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Casey Christie / The Californian

Kern County Fire Department Battalion Chief Mike Heffner, left, and Captain Jason Schillinger work on the computer together during Thursday's large scale emergency operations drill at the Emergency Operations Center in Bakersfield along with dozens of others.

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Casey Christie / The Californian

Dozens participate in Thursday's emergency operations center drill in Bakersfield.

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Casey Christie / The Californian

Kern County Sheriff Donny Youngblood, right, and Kern County Fire Cheif Brian Marshall, along with other participants, spend most of Thursday at the Emergency Operations Center during a disaster drill exercise.

It was just before 8:30 a.m. Thursday when crews noticed increased water seepage from and cracks in the Lake Isabella Dam -- caused by an earthquake the day before.

Calls streamed into the Emergency Operations Center on Panorama Drive as an evacuation was planned. One of the first duties of those in the EOC was to get accurate information to the public because rumors were running rampant on Facebook and other social media sites.

Thankfully this was only a drill.

Nonetheless, the Bakersfield and Kern County fire departments, the Kern County Sheriff's Department, Bakersfield police, the American Red Cross and others who participated in the simulation took their duties very seriously as they fielded calls and dealt with updated information.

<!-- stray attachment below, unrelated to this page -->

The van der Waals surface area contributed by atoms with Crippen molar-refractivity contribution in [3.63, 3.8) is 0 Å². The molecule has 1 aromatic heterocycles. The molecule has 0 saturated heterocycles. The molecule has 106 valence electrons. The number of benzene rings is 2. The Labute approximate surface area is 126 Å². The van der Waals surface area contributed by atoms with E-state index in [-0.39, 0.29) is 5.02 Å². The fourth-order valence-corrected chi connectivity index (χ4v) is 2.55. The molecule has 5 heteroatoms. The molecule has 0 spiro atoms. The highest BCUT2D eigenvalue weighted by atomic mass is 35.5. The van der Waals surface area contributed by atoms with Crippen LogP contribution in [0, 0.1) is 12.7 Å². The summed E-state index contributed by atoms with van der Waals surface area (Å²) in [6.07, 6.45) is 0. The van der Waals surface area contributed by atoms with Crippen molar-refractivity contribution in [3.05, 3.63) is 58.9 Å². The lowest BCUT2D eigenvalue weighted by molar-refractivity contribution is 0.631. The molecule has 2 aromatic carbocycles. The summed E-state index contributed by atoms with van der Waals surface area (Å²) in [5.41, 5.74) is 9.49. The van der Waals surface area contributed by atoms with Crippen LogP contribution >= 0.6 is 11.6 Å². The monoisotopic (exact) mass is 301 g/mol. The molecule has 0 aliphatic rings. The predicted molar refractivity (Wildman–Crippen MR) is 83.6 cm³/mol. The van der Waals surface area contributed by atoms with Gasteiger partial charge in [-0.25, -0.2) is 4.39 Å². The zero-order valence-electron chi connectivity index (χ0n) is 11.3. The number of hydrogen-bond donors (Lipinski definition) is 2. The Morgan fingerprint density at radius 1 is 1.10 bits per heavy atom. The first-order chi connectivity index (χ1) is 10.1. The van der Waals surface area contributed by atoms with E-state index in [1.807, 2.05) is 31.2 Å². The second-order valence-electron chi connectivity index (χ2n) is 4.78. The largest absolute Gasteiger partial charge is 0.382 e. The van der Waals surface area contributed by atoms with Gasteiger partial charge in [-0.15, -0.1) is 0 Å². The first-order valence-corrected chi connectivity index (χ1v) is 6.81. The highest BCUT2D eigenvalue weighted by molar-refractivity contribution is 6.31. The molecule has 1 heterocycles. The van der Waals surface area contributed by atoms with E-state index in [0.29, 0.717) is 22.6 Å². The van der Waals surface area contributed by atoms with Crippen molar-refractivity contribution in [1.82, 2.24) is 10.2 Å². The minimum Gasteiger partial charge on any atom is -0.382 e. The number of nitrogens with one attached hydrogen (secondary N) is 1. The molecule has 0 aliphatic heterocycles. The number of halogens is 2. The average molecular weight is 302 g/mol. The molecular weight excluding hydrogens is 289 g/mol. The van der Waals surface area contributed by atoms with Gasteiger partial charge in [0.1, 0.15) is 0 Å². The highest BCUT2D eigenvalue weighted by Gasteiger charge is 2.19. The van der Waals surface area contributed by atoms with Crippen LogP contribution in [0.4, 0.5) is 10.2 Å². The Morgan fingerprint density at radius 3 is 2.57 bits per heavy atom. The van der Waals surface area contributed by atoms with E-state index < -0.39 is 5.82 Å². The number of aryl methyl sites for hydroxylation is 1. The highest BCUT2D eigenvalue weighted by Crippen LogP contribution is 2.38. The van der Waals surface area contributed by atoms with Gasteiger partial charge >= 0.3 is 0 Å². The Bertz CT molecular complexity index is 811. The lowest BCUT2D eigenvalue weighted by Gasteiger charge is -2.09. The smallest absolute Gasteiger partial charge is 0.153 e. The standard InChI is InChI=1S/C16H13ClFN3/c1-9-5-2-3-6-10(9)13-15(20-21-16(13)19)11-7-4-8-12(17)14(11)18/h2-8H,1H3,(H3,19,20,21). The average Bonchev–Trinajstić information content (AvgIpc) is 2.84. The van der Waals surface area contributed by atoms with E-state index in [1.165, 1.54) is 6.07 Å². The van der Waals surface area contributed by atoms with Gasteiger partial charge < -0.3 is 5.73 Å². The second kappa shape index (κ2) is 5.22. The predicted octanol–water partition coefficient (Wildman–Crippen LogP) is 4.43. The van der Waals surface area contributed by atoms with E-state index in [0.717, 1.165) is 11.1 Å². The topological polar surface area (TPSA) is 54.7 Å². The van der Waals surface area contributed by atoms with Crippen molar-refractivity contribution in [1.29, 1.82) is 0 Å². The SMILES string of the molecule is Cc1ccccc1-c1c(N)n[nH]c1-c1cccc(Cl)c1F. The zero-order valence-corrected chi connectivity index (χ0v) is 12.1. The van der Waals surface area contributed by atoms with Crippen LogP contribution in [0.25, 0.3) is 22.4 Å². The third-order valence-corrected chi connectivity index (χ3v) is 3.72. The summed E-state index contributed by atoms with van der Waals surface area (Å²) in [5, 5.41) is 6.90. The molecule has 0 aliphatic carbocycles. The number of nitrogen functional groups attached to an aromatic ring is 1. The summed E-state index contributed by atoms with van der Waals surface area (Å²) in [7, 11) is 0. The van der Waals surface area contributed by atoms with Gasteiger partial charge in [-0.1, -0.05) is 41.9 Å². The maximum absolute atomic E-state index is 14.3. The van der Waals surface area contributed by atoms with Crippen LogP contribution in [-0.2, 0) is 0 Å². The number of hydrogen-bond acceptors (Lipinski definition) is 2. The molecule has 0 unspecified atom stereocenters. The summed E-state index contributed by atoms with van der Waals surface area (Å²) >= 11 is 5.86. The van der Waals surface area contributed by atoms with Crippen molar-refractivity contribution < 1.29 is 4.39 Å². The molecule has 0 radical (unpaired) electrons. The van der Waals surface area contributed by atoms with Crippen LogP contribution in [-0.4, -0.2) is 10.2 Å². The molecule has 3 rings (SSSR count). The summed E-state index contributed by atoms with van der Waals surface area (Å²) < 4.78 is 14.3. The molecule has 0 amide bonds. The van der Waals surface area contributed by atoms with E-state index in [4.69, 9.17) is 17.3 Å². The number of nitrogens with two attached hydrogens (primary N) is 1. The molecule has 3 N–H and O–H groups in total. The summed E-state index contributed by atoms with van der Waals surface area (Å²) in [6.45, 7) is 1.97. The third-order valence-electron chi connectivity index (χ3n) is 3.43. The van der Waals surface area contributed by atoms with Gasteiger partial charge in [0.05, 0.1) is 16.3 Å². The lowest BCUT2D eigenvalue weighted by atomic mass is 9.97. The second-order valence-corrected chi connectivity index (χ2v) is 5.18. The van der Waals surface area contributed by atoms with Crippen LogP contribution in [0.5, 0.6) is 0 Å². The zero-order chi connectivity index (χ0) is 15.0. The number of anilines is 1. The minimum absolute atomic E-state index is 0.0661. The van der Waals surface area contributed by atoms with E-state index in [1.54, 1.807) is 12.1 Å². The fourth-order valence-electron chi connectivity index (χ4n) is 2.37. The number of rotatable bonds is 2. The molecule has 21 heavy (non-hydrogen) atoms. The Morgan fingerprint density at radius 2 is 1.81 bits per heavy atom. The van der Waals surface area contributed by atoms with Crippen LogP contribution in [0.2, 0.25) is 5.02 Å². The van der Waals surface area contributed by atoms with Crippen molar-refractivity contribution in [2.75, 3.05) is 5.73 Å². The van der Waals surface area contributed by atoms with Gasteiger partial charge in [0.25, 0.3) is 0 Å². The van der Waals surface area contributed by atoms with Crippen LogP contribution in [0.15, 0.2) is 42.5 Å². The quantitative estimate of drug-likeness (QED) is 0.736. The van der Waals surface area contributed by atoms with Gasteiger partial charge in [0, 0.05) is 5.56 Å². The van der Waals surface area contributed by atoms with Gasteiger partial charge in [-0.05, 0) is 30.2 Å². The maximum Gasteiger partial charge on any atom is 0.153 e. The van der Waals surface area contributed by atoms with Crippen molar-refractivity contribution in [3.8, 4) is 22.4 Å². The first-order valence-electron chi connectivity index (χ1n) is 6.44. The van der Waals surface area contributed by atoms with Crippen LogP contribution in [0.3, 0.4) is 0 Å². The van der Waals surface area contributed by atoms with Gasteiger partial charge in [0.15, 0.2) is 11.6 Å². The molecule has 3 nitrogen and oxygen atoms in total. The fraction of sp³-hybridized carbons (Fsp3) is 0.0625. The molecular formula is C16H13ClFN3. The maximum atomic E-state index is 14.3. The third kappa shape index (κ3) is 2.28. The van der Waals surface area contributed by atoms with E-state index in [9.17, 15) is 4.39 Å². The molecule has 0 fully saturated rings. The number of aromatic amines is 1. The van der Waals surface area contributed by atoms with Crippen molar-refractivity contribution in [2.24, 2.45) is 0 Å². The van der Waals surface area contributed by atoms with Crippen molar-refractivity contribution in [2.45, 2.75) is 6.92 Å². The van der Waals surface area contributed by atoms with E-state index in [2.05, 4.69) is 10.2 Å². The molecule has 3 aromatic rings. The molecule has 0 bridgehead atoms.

The simulation marked the first time that both the city and county EOCs operated at full capacity for a drill, Kern County Fire spokesman Sean Collins said.

"The whole idea is to make this as realistic as possible," he said.

To that end, Robert Olson, of emergency management services company Robert Olson Associates, devised a scenario involving the Isabella Dam. Collins said damage to the dam and the possible flooding that could ensue represents the biggest problem in the foreseeable future.

Olson said his company has been working on the scenario for months and used the dam as the focus because of the real concerns emergency responders have about it. He's previously developed drills in connection with terrorism and wildfires.

This drill took place entirely within the Emergency Operations Center, Olson said. Participants simulated materials and people being moved to different areas, but no actual personnel were transferred anywhere.

Examples of the calls participants would receive included requests for sandbags, help to evacuate residents from a senior center and a report of a person suffering a heart attack while evacuating.

The drill lasted until 2 p.m., when an evacuation of Bakersfield was in the works as they anticipated the dam would soon break. Collins said that, overall, the drill was a success because of how everyone worked together.

"For the most part, everyone was on the same page and at the same level," he said.

Collins urged that residents, in the event of an actual disaster, have an evacuation plan ready and a kit prepared containing food, water, medications and other necessary items. He also asked that residents sign up for the Kern County Emergency Alert Program at readykern.com.